a. 5
b. 6
c. 15
d. 16
e. 18

Can some explain an elegant way of doing such a problem which would take less time.

Basically the length of an integer is the sum of the powers of its prime factors. For example the length of 24 is 4 because 24=2^3*3^1 --> 3+1=4.

Given: x+3y<1,000. Now, to maximize the length of x or y (to maximize the sum of the powers of their primes) we should minimize their prime bases. Minimum prime base is 2: so if x=2^9=512 then its length is 9 --> 512+3y<1,000 --> y<162.7 --> maximum length of y can be 7 as 2^7=128 --> 9+7=16.

Hi Bunuel, Don't we need to check for the other case. i.e when try to maximise the length of Y rather than that of X??
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Re: For any integer k > 1, the term “length of an integer” [#permalink]

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29 Aug 2013, 20:37
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12bhang wrote:
Bunuel wrote:
ajit257 wrote:
For any integer k > 1, the term “length of an integer” refers to the number of positive prime factors, not necessarily distinct, whose product is equal to k. For example, if k = 24, the length of k is equal to 4, since 24 = 2 × 2 × 2 × 3. If x and y are positive integers such that x > 1, y > 1, and x + 3y < 1000, what is the maximum possible sum of the length of x and the length of y?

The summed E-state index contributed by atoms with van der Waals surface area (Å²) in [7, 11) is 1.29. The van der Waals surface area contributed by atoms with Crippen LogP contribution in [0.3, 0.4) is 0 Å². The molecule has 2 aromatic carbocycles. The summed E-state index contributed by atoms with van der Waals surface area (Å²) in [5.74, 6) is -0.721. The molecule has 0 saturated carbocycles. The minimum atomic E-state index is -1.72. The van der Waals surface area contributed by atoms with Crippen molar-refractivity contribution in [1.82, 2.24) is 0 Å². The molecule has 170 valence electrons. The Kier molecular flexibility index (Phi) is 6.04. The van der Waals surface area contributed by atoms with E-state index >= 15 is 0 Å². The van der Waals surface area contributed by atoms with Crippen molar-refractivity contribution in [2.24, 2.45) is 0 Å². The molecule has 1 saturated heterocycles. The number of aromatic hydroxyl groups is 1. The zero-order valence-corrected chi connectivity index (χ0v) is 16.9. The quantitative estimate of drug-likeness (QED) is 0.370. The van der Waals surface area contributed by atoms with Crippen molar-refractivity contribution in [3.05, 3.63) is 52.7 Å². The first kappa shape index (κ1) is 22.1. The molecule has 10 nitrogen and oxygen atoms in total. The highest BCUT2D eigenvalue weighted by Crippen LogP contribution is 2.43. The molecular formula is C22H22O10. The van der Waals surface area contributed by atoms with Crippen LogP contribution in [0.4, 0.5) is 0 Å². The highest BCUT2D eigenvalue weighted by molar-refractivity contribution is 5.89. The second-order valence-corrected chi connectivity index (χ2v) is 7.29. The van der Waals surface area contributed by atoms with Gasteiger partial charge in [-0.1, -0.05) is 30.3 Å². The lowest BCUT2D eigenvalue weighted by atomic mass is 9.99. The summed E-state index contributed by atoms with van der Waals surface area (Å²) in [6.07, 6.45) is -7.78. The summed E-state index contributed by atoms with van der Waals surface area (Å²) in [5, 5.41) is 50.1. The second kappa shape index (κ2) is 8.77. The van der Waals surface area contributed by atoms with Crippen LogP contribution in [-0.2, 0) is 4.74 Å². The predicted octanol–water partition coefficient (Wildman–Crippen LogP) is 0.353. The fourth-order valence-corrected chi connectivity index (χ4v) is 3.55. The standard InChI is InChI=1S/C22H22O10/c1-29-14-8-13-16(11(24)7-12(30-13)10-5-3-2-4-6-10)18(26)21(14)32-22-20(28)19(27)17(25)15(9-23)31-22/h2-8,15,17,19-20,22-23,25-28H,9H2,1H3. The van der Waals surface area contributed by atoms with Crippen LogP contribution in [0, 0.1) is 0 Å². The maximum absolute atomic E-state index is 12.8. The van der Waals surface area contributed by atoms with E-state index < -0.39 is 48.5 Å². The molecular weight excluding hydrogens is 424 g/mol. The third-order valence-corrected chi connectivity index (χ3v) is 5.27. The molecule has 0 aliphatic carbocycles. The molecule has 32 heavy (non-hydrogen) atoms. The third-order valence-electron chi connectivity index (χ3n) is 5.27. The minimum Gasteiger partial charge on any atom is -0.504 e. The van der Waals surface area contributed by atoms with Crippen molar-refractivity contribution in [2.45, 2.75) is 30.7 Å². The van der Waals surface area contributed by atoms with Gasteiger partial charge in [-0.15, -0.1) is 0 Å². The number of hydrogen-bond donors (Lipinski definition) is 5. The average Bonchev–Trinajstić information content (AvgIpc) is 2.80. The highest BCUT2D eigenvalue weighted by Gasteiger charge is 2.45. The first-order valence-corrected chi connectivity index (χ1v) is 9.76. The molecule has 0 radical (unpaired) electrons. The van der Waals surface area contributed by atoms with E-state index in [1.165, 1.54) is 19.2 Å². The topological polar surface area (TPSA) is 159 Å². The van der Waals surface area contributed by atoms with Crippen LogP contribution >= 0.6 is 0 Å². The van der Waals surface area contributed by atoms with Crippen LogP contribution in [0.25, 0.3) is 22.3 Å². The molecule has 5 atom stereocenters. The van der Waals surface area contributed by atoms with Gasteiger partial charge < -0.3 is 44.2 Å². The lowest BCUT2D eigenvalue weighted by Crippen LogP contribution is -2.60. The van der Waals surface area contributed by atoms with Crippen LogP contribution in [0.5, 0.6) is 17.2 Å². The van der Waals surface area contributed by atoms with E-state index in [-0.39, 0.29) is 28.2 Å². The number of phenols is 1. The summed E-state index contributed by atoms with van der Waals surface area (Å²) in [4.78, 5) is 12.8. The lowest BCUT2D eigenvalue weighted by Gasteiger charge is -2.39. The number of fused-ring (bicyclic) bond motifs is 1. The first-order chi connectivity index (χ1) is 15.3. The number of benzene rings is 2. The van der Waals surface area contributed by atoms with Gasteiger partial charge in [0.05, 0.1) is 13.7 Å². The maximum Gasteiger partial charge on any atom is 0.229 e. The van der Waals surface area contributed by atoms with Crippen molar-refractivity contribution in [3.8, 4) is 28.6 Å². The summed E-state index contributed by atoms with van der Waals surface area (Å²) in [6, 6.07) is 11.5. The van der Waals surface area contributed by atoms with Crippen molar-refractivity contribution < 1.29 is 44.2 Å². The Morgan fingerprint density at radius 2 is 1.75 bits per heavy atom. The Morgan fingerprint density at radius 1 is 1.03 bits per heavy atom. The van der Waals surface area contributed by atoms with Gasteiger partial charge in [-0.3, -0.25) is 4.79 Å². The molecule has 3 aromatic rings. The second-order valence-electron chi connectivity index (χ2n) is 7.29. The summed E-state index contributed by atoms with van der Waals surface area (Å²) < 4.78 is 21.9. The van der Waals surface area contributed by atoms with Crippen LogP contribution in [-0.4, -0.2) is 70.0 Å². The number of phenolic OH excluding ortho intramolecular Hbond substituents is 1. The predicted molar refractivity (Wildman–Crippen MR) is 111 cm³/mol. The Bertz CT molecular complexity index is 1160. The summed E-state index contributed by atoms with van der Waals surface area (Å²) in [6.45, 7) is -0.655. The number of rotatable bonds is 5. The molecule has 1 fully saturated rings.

a. 5
b. 6
c. 15
d. 16
e. 18

Can some explain an elegant way of doing such a problem which would take less time.

Basically the length of an integer is the sum of the powers of its prime factors. For example the length of 24 is 4 because 24=2^3*3^1 --> 3+1=4.

Given: x+3y<1,000. Now, to maximize the length of x or y (to maximize the sum of the powers of their primes) we should minimize their prime bases. Minimum prime base is 2: so if x=2^9=512 then its length is 9 --> 512+3y<1,000 --> y<162.7 --> maximum length of y can be 7 as 2^7=128 --> 9+7=16.

Hi Bunuel, Don't we need to check for the other case. i.e when try to maximise the length of Y rather than that of X??

I think we can try both cases to see which gives you the maximum Length.

1) maximize Y

x + 3 y < 1000
2^9 = 512
2 ^8 = 256
so y = 2^ 8
and now x is 999 - 3(256) = 231
x can be 2^7 = 128
So total length = 8 + 7 = 15

2) maximize x

x + 3 y < 1000
2^9 = 512
2 ^ 10 = 1024
length of x = 9
now, y = (999 - 512 ) / 3 = 162.x
or y is 2^7

Total length is 9+7 = 16.

Now, you might want to NOT do the maximization of y because you know that most 2s will be in x and NOT y. For example, we have to first realize that we want the number with the MOST 2s in it. x can be that number as illustrated by this example: If y = 512 -> 512 * 3 > 1000 and if x = 512 , well x can be 512. So, we would get a length of 9 out of it.

If we were doing, x + y < 1000 then the lengths can be inter-changed; however, because of the 3 next to y, we know that the length of y will have to be LESS than the length of x.

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Re: For any integer k > 1, the term “length of an integer” [#permalink]